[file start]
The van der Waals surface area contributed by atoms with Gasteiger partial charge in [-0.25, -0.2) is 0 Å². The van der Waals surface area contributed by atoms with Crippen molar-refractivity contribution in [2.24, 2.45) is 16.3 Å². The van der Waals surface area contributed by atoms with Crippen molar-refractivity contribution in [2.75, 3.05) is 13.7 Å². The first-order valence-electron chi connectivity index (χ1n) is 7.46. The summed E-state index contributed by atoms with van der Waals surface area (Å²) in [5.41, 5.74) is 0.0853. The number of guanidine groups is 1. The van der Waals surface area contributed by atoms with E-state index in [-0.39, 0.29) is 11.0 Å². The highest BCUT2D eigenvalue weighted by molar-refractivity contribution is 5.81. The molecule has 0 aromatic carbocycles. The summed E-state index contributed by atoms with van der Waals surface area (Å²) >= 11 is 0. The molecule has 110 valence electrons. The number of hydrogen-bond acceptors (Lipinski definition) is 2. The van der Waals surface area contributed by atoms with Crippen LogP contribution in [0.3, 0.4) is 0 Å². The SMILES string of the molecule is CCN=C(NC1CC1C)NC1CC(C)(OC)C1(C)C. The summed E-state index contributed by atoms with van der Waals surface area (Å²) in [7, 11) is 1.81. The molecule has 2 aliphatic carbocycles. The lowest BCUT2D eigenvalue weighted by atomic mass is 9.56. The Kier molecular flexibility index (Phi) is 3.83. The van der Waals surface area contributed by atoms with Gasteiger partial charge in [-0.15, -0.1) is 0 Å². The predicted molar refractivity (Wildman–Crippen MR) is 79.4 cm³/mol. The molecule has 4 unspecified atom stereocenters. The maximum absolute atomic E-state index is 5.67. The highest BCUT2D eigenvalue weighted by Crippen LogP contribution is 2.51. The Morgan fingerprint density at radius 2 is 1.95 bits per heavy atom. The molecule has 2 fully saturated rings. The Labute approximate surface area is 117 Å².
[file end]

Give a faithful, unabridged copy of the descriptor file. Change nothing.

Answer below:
The van der Waals surface area contributed by atoms with Gasteiger partial charge in [-0.25, -0.2) is 0 Å². The van der Waals surface area contributed by atoms with Crippen molar-refractivity contribution in [2.24, 2.45) is 16.3 Å². The van der Waals surface area contributed by atoms with Crippen molar-refractivity contribution in [2.75, 3.05) is 13.7 Å². The first-order valence-electron chi connectivity index (χ1n) is 7.46. The summed E-state index contributed by atoms with van der Waals surface area (Å²) in [5.41, 5.74) is 0.0853. The number of guanidine groups is 1. The van der Waals surface area contributed by atoms with E-state index in [-0.39, 0.29) is 11.0 Å². The highest BCUT2D eigenvalue weighted by molar-refractivity contribution is 5.81. The molecule has 0 aromatic carbocycles. The summed E-state index contributed by atoms with van der Waals surface area (Å²) >= 11 is 0. The molecule has 110 valence electrons. The number of hydrogen-bond acceptors (Lipinski definition) is 2. The van der Waals surface area contributed by atoms with Crippen LogP contribution in [0.3, 0.4) is 0 Å². The SMILES string of the molecule is CCN=C(NC1CC1C)NC1CC(C)(OC)C1(C)C. The summed E-state index contributed by atoms with van der Waals surface area (Å²) in [7, 11) is 1.81. The molecule has 2 aliphatic carbocycles. The lowest BCUT2D eigenvalue weighted by atomic mass is 9.56. The Kier molecular flexibility index (Phi) is 3.83. The van der Waals surface area contributed by atoms with Gasteiger partial charge in [-0.15, -0.1) is 0 Å². The predicted molar refractivity (Wildman–Crippen MR) is 79.4 cm³/mol. The molecule has 4 unspecified atom stereocenters. The maximum absolute atomic E-state index is 5.67. The highest BCUT2D eigenvalue weighted by Crippen LogP contribution is 2.51. The Morgan fingerprint density at radius 2 is 1.95 bits per heavy atom. The molecule has 2 fully saturated rings. The Labute approximate surface area is 117 Å².